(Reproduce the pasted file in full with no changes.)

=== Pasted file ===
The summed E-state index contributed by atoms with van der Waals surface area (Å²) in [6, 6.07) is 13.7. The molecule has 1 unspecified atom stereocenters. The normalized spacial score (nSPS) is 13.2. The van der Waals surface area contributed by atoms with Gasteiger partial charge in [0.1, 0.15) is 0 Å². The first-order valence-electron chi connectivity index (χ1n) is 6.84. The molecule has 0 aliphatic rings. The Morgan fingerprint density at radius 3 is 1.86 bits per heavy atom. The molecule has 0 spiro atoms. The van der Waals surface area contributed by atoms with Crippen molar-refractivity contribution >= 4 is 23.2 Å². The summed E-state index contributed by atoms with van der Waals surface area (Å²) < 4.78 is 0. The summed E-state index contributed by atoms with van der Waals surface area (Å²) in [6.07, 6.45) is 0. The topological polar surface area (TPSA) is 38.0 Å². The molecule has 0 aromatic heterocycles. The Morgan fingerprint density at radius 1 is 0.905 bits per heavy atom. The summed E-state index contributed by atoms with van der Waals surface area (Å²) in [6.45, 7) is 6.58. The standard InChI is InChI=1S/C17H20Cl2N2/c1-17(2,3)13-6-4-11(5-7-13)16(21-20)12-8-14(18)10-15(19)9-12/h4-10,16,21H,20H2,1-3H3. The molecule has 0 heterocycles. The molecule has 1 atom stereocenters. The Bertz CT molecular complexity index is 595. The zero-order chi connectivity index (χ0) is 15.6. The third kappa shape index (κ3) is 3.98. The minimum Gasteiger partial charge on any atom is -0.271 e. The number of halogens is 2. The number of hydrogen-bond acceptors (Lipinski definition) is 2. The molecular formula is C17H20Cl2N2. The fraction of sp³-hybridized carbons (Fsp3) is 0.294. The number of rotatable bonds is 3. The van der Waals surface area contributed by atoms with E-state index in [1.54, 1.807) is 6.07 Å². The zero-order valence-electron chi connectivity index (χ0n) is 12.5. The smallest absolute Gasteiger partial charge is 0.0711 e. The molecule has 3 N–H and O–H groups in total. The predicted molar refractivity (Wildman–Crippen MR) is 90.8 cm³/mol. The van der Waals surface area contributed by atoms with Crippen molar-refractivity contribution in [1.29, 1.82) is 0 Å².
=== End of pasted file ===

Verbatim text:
The summed E-state index contributed by atoms with van der Waals surface area (Å²) in [6, 6.07) is 13.7. The molecule has 1 unspecified atom stereocenters. The normalized spacial score (nSPS) is 13.2. The van der Waals surface area contributed by atoms with Gasteiger partial charge in [0.1, 0.15) is 0 Å². The first-order valence-electron chi connectivity index (χ1n) is 6.84. The molecule has 0 aliphatic rings. The Morgan fingerprint density at radius 3 is 1.86 bits per heavy atom. The molecule has 0 spiro atoms. The van der Waals surface area contributed by atoms with Crippen molar-refractivity contribution >= 4 is 23.2 Å². The summed E-state index contributed by atoms with van der Waals surface area (Å²) < 4.78 is 0. The summed E-state index contributed by atoms with van der Waals surface area (Å²) in [6.07, 6.45) is 0. The topological polar surface area (TPSA) is 38.0 Å². The molecule has 0 aromatic heterocycles. The Morgan fingerprint density at radius 1 is 0.905 bits per heavy atom. The summed E-state index contributed by atoms with van der Waals surface area (Å²) in [6.45, 7) is 6.58. The standard InChI is InChI=1S/C17H20Cl2N2/c1-17(2,3)13-6-4-11(5-7-13)16(21-20)12-8-14(18)10-15(19)9-12/h4-10,16,21H,20H2,1-3H3. The molecule has 0 heterocycles. The molecule has 1 atom stereocenters. The Bertz CT molecular complexity index is 595. The zero-order chi connectivity index (χ0) is 15.6. The third kappa shape index (κ3) is 3.98. The minimum Gasteiger partial charge on any atom is -0.271 e. The number of halogens is 2. The number of hydrogen-bond acceptors (Lipinski definition) is 2. The molecular formula is C17H20Cl2N2. The fraction of sp³-hybridized carbons (Fsp3) is 0.294. The number of rotatable bonds is 3. The van der Waals surface area contributed by atoms with E-state index in [1.54, 1.807) is 6.07 Å². The zero-order valence-electron chi connectivity index (χ0n) is 12.5. The smallest absolute Gasteiger partial charge is 0.0711 e. The molecule has 3 N–H and O–H groups in total. The predicted molar refractivity (Wildman–Crippen MR) is 90.8 cm³/mol. The van der Waals surface area contributed by atoms with Crippen molar-refractivity contribution in [1.29, 1.82) is 0 Å².